If you are an ardent world traveler, most likely you have already heard of a recent tourism trend called eco-tourism. And if you are a true blooded advocate of all the good and wonderful things the natural world has to offer, it will be an inherent need for you to know more about this rather interesting concept. Well, you have come to the right side of cyberspace. Here are the seven basic guiding principles behind eco-tourism, as subscribed to by its various supporters and stakeholders.
1. Eco-tourism fosters travel opportunities to destinations that are closest to their natural state— those with the least human interventions in terms of infrastructure among others. Some of the current sites that fit this standard include El Salvador’s Llano del Muerto, Lebanon’s The Cedars, Mexico’s Lacandon Jungle, Brazil’s Fernando de Noronha, Kenya’s Masai Mara Park, Poland’s Wolin International Park, and Philippine’s Puerto Princesa Underground River, to name a few.
2. This tourism model aims to lower human impact despite a natural site’s exposure to tourists.
3. Environmental awareness is an integral part of the paradigm’s success. This means that aside from imparting the beauties of a particular natural destination, a sense of environmental concern and responsibility is also instilled to tourists.
4. A considerable part of the tourism efforts’ profit should be allotted to the advancement of natural conservation-related projects.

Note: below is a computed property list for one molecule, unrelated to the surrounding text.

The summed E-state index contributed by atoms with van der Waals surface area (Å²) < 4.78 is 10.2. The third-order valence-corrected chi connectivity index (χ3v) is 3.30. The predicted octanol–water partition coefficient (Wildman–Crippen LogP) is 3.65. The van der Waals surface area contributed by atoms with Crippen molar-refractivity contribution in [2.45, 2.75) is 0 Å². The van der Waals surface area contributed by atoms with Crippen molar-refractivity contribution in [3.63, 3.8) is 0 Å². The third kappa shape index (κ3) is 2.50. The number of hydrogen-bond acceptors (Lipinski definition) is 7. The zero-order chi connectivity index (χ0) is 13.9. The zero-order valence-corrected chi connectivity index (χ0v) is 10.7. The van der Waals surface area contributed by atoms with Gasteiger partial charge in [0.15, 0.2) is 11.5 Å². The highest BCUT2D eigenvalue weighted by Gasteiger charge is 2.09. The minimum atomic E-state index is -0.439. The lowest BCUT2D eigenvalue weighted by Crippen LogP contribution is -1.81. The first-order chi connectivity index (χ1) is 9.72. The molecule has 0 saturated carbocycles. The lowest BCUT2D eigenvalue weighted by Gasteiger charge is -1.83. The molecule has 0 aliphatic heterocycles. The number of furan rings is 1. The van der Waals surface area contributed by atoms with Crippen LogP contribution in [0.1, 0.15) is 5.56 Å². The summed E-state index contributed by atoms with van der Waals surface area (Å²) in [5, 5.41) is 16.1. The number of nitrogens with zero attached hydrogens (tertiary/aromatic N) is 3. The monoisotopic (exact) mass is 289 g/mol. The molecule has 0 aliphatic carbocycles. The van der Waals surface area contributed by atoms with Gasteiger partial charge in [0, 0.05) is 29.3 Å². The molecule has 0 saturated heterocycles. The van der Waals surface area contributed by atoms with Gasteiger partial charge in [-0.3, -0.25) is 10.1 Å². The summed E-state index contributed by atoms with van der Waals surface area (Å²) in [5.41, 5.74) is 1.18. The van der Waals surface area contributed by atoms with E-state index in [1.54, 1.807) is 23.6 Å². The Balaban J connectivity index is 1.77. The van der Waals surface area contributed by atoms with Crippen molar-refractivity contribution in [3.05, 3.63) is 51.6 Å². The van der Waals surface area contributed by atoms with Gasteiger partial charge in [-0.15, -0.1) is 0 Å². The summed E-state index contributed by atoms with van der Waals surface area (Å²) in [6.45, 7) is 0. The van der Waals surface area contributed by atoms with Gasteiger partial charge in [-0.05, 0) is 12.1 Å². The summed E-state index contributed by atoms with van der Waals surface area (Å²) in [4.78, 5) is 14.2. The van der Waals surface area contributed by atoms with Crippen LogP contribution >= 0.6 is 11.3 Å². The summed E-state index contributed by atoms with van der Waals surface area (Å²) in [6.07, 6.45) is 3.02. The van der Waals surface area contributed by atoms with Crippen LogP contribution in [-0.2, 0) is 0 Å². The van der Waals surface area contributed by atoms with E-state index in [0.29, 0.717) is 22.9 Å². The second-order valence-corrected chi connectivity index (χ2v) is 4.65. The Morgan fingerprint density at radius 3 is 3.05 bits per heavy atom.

5. The locals of eco-tourism sites should directly benefit from the movement and be empowered through the system. This is achieved through tourism-anchored livelihood programs. Also, the locals are encouraged to come up with novel business ideas to help the entire community.
6. Respect for the culture of a given eco-tourism locality is essential to the advancement of the program. This respect should come from all stakeholders of the tourism industry from the tourists themselves to private investors.
7. The core of eco-tourism lies in the sustainment of human rights inherently bestowed to all of the program’s stakeholders. These stakeholders include even the business owners who have aided in pushing forward the causes of eco-tourism.
These principles seem lofty on paper but with enough optimism and positive actions from all people involved from locals to tourists, business entities to government bodies it is not an impossible feat.
Eco-Tourism is essentially a project that seeks to ensure that this planet can be readily enjoyed by globetrotters not only of this generation, but moreover, of the many generations yet to come. Now are you up for the challenge?